Gold demand in China, which overtook India as the largest user last year, will rise about 25 percent in the next four years as an increasing population gets wealthier, according to the World Gold Council.
Consumer demand will expand to at least 1,350 metric tons by 2017, the London-based council said in a report today. Growth may be limited this year after 2013’s price decline spurred consumers to do more buying last year, it said. China accounted for about 28 percent of global usage last year, the council estimated in February.
Buying accelerated last year as prices slumped 28 percent, the most since 1981, and the nation became the top buyer in place of India, where import restrictions curbed demand. China’s economy will expand 7.4 percent this year, economists surveyed by Bloomberg estimate. While that’s set to be the least since 1990, it’s still more than double expected growth in the U.S.
“Whilst China faces important challenges as it seeks to sustain economic growth and liberalize its financial system, growth in personal incomes and the public’s pool of savings should support a medium-term increase in the demand for gold, in both jewelry and investment,” Albert Cheng, Far East managing director at the council, said in a statement accompanying the report.
Gold for immediate delivery climbed 10 percent to $1,320.33 an ounce this year by 6:39 a.m. in London, according to Bloomberg generic pricing. The metal slipped to an almost three-year low of $1,180.57 in June, extending a drop from a record $1,921.17 set in September 2011.
By the end of 2013, about 1,000 tons of gold may be tied up in financing deals in China, in which commodities including copper are used as collateral for credit amid restrictions on lending, said the council. Most of the metal locked up in such deals have been built up since 2011, it said.
China has 170 cities that have at least 1 million inhabitants each, and the middle class will expand more than 60 percent to 500 million in the next six years, according to the report. About $7.5 trillion is held in bank accounts and household allocations to gold remain “small” at about $300 billion, it said.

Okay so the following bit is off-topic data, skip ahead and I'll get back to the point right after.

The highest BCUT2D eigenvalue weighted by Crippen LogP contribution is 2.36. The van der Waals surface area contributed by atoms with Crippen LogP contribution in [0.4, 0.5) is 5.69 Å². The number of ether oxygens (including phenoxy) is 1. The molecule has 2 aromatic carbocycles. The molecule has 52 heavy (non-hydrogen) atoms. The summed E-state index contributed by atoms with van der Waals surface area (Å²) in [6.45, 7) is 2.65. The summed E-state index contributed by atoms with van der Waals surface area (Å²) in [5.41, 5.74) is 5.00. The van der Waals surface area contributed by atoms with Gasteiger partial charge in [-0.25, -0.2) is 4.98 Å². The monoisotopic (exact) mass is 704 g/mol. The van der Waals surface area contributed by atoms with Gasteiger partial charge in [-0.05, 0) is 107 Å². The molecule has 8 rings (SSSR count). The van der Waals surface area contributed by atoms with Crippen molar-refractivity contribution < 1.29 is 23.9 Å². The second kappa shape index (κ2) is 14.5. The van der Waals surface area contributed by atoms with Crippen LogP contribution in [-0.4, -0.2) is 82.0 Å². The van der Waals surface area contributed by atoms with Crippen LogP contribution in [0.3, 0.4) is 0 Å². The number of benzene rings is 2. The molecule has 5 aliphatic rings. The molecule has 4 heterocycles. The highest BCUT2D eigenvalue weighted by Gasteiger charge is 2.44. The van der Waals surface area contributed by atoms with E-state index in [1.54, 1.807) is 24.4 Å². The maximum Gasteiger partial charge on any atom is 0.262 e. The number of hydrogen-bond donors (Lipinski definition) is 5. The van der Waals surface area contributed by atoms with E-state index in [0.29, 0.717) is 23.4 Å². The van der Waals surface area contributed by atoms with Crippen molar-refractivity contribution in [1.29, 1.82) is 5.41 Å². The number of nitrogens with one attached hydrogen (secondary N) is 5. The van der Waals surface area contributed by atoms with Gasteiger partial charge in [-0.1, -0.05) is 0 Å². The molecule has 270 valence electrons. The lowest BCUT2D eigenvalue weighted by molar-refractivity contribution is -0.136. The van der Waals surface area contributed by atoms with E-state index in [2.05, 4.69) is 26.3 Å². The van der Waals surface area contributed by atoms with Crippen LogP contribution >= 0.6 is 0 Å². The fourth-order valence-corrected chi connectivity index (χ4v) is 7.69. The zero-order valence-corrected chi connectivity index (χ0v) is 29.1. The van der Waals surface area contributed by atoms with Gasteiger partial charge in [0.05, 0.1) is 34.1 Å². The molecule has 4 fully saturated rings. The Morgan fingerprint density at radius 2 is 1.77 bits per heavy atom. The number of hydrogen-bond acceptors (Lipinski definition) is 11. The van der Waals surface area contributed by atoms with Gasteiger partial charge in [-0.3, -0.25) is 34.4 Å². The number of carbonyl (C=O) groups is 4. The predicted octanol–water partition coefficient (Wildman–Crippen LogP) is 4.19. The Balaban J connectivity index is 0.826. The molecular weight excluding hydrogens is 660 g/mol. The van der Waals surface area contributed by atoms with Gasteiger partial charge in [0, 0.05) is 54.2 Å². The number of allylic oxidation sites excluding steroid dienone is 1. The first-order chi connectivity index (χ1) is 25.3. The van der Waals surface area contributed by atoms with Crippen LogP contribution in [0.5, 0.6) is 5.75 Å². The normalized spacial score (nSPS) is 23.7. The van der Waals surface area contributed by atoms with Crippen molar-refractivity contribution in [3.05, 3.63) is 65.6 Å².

The nation’s consumer gold demand increased 32 percent to 1,065.8 tons last year, the producer-funded organization said in February. Jewelry purchases of almost 669 tons accounted for 30 percent of the global total and will reach 780 tons by 2017, according to today’s report. Annual bar and coin demand could near 500 tons by 2017, 25 percent above last year’s record.
China’s gold reserves total 1,054.1 tons, making it the fifth-biggest holder by country, according to the council. Bullion accounts for about 1.2 percent of its total reserves, compared with about 70 percent for the U.S. and Germany, the largest owners.
China’s government lifted a ban on bullion trading and opened the Shanghai Gold Exchange in 2002. Huaan Asset Management Co. and Guotai Asset Management Co. won state approval last year to list the country’s first gold-backed exchange-traded products.
“We have witnessed astonishing increases in demand for gold from consumers across the country,” Cheng said. “The cultural affinity for gold runs deep in China and when this is combined with an increasingly affluent population and a supportive government, there is significant room for the market to grow even further.”